• Never forget to take care of yourself during the previous work of the presentation and get a great treat-your-self after the deadline.


NEWS

  • Turkey is having an election crisis

May 16

  • We discussed the best way to stay updated on vulnerabilities like the incident with Whatsapp
  • It's hard to check if there's misinformation in this kind of news

LINKS

May 5

In this Glitter Meetup, we discussed the latest Vietnam Cyber Dialogue report, with two Viet Tan members.The Vietnam Cyber Dialogue is a space convening frontline and civil society activists, journalists, technologists, policy makers and allies who are working within the Vietnamese landscape or would like to know more to better support activists. It's a safe space for people to share knowledge and resources while finding ways to collaborate and work together. The VCD is hoted by Viet Tan.

Challenges and highlights from Viet Tan

  • The Vietnam government have been cracking down on activists for years. it's becoming increasingly hard for activists to leave the country. we've been in a major crackdown for yearrrrs now, with raids, device seizures, arrests, etc
  • Viet Tan have acted as an interlocutor, to bring people together
  • Viet Tan was inspired by the Iran Cyber Dialogue (hosted by ASL19), which had their first ICD at the first Internet Freedom Festival edition (known as the Circumvention Tech Festival)

Two thirds of Vietnam’s population are on the Internet, and 95% of these users are on Facebook. Why so many people have connected?

  • There's a bit of a yearning to head online and find out what's out there. Lots of people live in rural areas and there's an increased need to be connected. Others are also starting to find out that you can get lots of different information online... which is slightly different or not reported by heavily controlled state media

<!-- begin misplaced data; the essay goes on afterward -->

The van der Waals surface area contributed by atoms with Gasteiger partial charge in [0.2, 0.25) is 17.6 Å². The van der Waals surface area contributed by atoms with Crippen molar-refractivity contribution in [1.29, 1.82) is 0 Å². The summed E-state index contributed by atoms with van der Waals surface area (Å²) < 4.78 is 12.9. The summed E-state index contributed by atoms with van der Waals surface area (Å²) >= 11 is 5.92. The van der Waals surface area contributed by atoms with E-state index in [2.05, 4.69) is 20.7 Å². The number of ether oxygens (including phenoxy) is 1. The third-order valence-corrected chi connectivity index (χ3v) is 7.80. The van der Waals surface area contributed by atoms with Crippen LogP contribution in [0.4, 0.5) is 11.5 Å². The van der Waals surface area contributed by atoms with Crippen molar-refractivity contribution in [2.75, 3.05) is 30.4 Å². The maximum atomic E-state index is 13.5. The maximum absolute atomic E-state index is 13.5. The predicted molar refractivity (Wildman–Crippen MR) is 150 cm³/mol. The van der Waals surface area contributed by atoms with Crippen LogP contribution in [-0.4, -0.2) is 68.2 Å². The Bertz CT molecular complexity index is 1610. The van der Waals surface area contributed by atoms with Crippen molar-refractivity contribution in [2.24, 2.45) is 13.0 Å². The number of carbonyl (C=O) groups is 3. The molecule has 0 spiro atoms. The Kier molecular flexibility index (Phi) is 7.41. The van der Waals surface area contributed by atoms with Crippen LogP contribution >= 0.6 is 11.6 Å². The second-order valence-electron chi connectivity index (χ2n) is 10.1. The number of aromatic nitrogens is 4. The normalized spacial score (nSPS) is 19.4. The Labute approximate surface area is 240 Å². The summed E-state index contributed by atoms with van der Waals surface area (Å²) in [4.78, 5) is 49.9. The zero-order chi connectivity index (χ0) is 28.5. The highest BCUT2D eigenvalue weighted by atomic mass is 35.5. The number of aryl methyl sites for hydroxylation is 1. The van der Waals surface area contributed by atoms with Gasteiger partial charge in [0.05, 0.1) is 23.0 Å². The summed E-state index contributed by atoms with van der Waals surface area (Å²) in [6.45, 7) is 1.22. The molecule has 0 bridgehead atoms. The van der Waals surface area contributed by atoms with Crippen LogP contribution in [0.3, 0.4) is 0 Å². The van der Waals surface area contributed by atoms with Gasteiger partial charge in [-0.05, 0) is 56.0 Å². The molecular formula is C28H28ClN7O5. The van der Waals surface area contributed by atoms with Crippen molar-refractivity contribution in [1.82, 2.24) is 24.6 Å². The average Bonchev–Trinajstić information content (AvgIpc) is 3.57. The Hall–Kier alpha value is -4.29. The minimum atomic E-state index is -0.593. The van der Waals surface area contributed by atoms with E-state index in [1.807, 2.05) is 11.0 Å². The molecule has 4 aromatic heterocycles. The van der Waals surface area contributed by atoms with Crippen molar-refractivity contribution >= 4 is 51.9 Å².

Talking about the infiltration of Google or usage of it, does everybody have a gmail account for example?

  • Google has more than 90% market share in Vietnam, as a search engine. Gmail accounts are widely used, given that it's been touted to have more security features. Close to a decade ago, there were more Yahoo users, given that we loved yahoo360 and kept that blog going

The average user spends nearly 7 hours online every day, and about 2.5 hours on social media. Their time on social media is primarily spent on Facebook, connecting with friends, shopping, and meeting new people

  • Lots of time state media stays silent on hot button topics so social media becomes the place to find out what's happening.
  • Like many developing nations, Facebook is the internet, so their first interaction with the outside world.

Google and Facebook with the Vietnam goverment

  • This means that Google and Facebook are in process of complying, especially with the implementation of the new cyber security law.
  • Google has taken down thousands of youtube videos based on government requests.
  • Facebook censored articles from Viet Tan's facebook page, based on government requests. the posts were not made available to users in Vietnam but viewable elsewhere around the world.
  • Viet Tan published a letter to Facebook regarding government censorship, co-signed by 10 other organizations.
  • Bloggers and citizen journalists in Vietnam initially jumped onto Facebook in the to prevent the government from blocking their sites and pages. But now the government is requesting Facebook to place country restrictions on certain posts.

How can you share the censored content? Do activists organize on facebook?

  • Facebook live is now the most used function within Facebook, for mobilizing people or when one is about to be arrested they usually then go on Facebook and broadcast live. But there are many cases of accounts suspended in the middle of Facebook live, especially at the height of the coverage of activists trials.
  • Account suspensions and content takedown is a huge problem in Vietnam (along with hacking, device seizurse). We have our own helpdesk, which works with Access Now's Helpline to support primarily activists in Vietnam on these issues.

How the Vietnam Cyber Dialogue listed how activists were prosecuted

  • 1) threaten and demand activists to stop using social media to post anti-government content